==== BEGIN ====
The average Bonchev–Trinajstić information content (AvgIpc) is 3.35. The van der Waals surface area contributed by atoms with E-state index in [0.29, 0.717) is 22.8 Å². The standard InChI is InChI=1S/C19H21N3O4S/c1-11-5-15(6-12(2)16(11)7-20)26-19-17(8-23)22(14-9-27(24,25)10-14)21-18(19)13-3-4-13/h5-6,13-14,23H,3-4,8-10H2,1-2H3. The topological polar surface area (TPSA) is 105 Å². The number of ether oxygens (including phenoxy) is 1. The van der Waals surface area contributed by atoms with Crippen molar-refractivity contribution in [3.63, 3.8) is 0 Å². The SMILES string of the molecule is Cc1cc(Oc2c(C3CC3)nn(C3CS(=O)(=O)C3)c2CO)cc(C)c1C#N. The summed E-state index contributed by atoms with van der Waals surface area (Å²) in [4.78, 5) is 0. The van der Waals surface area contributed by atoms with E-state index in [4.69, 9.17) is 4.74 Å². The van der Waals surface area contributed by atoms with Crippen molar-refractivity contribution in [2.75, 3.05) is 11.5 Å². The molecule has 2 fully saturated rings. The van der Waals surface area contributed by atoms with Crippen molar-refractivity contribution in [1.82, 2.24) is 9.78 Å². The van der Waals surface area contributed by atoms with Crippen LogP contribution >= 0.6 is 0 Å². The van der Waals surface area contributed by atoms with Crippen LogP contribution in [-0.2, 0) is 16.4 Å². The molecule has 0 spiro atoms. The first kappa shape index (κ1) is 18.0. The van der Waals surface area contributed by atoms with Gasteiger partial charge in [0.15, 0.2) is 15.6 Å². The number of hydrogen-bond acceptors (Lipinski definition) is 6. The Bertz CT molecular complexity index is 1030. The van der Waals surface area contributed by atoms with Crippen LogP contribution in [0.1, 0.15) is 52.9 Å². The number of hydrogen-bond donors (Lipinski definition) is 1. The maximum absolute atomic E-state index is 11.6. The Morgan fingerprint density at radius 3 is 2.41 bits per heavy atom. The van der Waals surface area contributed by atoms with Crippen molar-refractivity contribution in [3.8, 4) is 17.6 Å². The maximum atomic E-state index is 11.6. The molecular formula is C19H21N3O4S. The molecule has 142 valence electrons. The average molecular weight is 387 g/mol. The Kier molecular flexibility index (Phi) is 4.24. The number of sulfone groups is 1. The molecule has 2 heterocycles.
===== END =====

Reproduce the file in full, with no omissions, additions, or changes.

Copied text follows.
The average Bonchev–Trinajstić information content (AvgIpc) is 3.35. The van der Waals surface area contributed by atoms with E-state index in [0.29, 0.717) is 22.8 Å². The standard InChI is InChI=1S/C19H21N3O4S/c1-11-5-15(6-12(2)16(11)7-20)26-19-17(8-23)22(14-9-27(24,25)10-14)21-18(19)13-3-4-13/h5-6,13-14,23H,3-4,8-10H2,1-2H3. The topological polar surface area (TPSA) is 105 Å². The number of ether oxygens (including phenoxy) is 1. The van der Waals surface area contributed by atoms with Crippen molar-refractivity contribution in [3.63, 3.8) is 0 Å². The SMILES string of the molecule is Cc1cc(Oc2c(C3CC3)nn(C3CS(=O)(=O)C3)c2CO)cc(C)c1C#N. The summed E-state index contributed by atoms with van der Waals surface area (Å²) in [4.78, 5) is 0. The van der Waals surface area contributed by atoms with E-state index in [4.69, 9.17) is 4.74 Å². The van der Waals surface area contributed by atoms with Crippen molar-refractivity contribution in [2.75, 3.05) is 11.5 Å². The molecule has 2 fully saturated rings. The van der Waals surface area contributed by atoms with Crippen molar-refractivity contribution in [1.82, 2.24) is 9.78 Å². The van der Waals surface area contributed by atoms with Crippen LogP contribution >= 0.6 is 0 Å². The van der Waals surface area contributed by atoms with Crippen LogP contribution in [-0.2, 0) is 16.4 Å². The molecule has 0 spiro atoms. The first kappa shape index (κ1) is 18.0. The van der Waals surface area contributed by atoms with Gasteiger partial charge in [0.15, 0.2) is 15.6 Å². The number of hydrogen-bond acceptors (Lipinski definition) is 6. The Bertz CT molecular complexity index is 1030. The van der Waals surface area contributed by atoms with Crippen LogP contribution in [0.1, 0.15) is 52.9 Å². The number of hydrogen-bond donors (Lipinski definition) is 1. The maximum absolute atomic E-state index is 11.6. The Morgan fingerprint density at radius 3 is 2.41 bits per heavy atom. The van der Waals surface area contributed by atoms with Crippen molar-refractivity contribution in [3.8, 4) is 17.6 Å². The maximum atomic E-state index is 11.6. The molecular formula is C19H21N3O4S. The molecule has 142 valence electrons. The average molecular weight is 387 g/mol. The Kier molecular flexibility index (Phi) is 4.24. The number of sulfone groups is 1. The molecule has 2 heterocycles.